January’s spotlight on the ten most vital new hip-hop releases to hit Bandcamp includes an anti-authoritarianism manifesto issued from Philadelphia, a Louisiana MC’s spiritual bridge to the past, and a Bronx-to-the-Bay Area interstellar rap connection. We also feature a cluster of gems from the tail end of 2021 that might have passed you by.
Recording under the name 1773, the Chicago duo of Wisdm Uno and Jay Nagoma have teamed with Ohio beat ambassador E Brown to craft the luminous KOTODAMA. Backed by a blend of clipped drum patterns, ripples of chiptune-esque synths and savvy chord changes, there’s an airy feel to the listening session, with the MCs confidently coasting over tracks to relay a blend of cocksure one-upmanship and humble life advice. Showing a commitment to the tenets of the culture, the role of early hip-hop pioneers is saluted on the melodically chugging “Cherish” and the blues strewn “101,” while “Pacifica (West Coastin)” is stylistically carried by squelches of P-funk bass that rouse the two rappers to offer up an ode to West Coast living. Ushering in a contemplative closing note, final track “Pathways” weaves in references to Marvin Gaye’s socio-political soul standard “What’s Going On” while acknowledging the joys of the natural world.
She Is The Future
Louisiana’s Charm Taylor casts herself as a link between the past and the future. Channeling a mix of influences like Lauryn Hill and Sun Ra, the agile MC opens her account on She Is The Future with visions of rebirth and mustering up “the courage to begin again” over the shimmering waves of keys that gracefully twirl through introductory track “44.” Taking on a role as spiritual guide, Taylor’s rapping across the album is backed by a selection of beats by producer Infinite Eye that fuse gently syncopated snares with shards of Afrofuturist synths. To witness Taylor’s glam gusto in full throttle, head to late album track “THE PATH,” where she hollers “Give me that thunder! Give me that lightning!” over shape-shifting percussion.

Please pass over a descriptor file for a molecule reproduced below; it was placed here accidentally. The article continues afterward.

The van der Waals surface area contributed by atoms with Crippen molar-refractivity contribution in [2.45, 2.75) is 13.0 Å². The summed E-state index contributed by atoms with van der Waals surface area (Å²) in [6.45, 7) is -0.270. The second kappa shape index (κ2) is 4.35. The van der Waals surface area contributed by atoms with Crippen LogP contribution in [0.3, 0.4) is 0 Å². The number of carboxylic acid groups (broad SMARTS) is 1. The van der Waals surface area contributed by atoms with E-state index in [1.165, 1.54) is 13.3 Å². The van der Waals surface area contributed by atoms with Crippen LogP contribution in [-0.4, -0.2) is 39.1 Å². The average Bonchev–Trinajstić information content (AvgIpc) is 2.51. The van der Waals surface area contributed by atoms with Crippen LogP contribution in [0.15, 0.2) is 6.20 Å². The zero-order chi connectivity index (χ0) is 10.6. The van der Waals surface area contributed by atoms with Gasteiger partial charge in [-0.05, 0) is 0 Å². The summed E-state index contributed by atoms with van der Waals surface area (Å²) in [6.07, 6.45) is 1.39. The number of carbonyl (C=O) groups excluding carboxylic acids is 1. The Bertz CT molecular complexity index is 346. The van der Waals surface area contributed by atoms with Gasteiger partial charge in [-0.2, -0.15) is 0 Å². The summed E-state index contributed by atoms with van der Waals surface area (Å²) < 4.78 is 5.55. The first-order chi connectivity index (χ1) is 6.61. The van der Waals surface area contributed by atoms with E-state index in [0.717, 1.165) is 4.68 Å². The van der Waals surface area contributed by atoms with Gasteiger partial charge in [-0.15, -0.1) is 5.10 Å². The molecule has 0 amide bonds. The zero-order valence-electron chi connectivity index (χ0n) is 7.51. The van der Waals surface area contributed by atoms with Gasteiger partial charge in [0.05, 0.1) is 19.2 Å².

Da Buze Bruvaz Prezent Clever 1
KEVLAR SKI JACKETZ
Vinyl LP, Compact Disc (CD)
On KEVLAR SKI JACKETZ Philadelphia spitter Clever 1 fires off an anti-authoritarianism agenda that rallies against corrupt cops, an inequitable justice system, and duplicitous agents of the federal government. “This ongoing nonsense gotta stop/ I’m in a North Philly bar where they shot at cops/ Plus I’m drunk off a lot of Scotch and you probably not/ I’m assuming you know how to box,” scowls the MC on “Broad Street Bullet Holez,” condensing his impactful credo. A palpable undercurrent of impending violence runs through the album, supported robust drums and atonal synth stabs from a strong production roster that includes Vic Grimes, Amen, and Clever 1’s Buze Bruvaz partner Him-Lo. Consider KEVLAR SKI JACKETZ a good dose of grit-coated Philly rap.
Defcee & Messiah Musik
Following last summer’s Style Wars-influenced We Dressed The City With Our Names alongside producer August Fanon, Illinois wordsmith Defcee has called on the talents of Baltimore beatmaker Messiah Musik to craft the dusky-hued Trapdoor for the Backwoodz Studioz label. “Attended church in the corner of a pool hall/ Words in my memoir from someone else’s blues song,” relays Defcee on the gently stuttering “The Institute Of Living,” conveying the sort of temporal confessionals that are embedded across the album. Showing crew love, guest spots peak with Alaska passing through the jazz-tinged “Shell Game,” radical MC Curly Castro bringing his animated gravitas to the dusty “The Definition Of Insanity,” and PremRock lining up alongside Armand Hammer to populate the haunting soundscape of “Shortcuts.”
Del The Funky Homosapien & Kool Keith present FNKPMPN
Vinyl LP, T-Shirt/Shirt, Cassette, Compact Disc (CD)
Subatomic pools together the animatedly eccentric talents of Bronx-based nonconformist Kool Keith and Bay Area treasure Del The Funky Homosapien. Handling beat duties across the experimental project, Keith melds bass-swamped low end tones with dabs of astral-centric synths and abrasive metallic drum hits. Sounding like he’s firing off lyrical dispatches from an alien dimension, Del handles lead vocal duties and revels in issuing warning shots to lesser MCs while weaving in trademark video game references. “Keith like a brother in arms/ The binary star,” proclaims Del on the glowering mid-album cut “Dodge,” encapsulating the duo’s interstellar connection as rappers.
Fatboyshaun & Trox